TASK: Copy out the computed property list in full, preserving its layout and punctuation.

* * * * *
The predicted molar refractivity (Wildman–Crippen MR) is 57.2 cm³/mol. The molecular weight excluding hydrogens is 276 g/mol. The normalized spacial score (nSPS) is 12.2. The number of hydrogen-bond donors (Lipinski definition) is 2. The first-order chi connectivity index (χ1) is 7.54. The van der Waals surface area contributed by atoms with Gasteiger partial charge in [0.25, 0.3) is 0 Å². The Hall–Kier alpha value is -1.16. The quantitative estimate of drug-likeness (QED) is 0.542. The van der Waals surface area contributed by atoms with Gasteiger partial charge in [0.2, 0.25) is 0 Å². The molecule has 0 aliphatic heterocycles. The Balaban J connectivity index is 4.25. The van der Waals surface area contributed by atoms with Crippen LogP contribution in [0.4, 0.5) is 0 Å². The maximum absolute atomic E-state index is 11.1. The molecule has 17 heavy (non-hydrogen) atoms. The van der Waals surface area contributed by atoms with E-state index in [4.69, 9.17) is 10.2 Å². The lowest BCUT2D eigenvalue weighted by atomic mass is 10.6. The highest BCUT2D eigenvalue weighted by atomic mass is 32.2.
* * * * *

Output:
The predicted molar refractivity (Wildman–Crippen MR) is 57.2 cm³/mol. The molecular weight excluding hydrogens is 276 g/mol. The normalized spacial score (nSPS) is 12.2. The number of hydrogen-bond donors (Lipinski definition) is 2. The first-order chi connectivity index (χ1) is 7.54. The van der Waals surface area contributed by atoms with Gasteiger partial charge in [0.25, 0.3) is 0 Å². The Hall–Kier alpha value is -1.16. The quantitative estimate of drug-likeness (QED) is 0.542. The van der Waals surface area contributed by atoms with Gasteiger partial charge in [0.2, 0.25) is 0 Å². The molecule has 0 aliphatic heterocycles. The Balaban J connectivity index is 4.25. The van der Waals surface area contributed by atoms with Crippen LogP contribution in [0.4, 0.5) is 0 Å². The maximum absolute atomic E-state index is 11.1. The molecule has 17 heavy (non-hydrogen) atoms. The van der Waals surface area contributed by atoms with E-state index in [4.69, 9.17) is 10.2 Å². The lowest BCUT2D eigenvalue weighted by atomic mass is 10.6. The highest BCUT2D eigenvalue weighted by atomic mass is 32.2.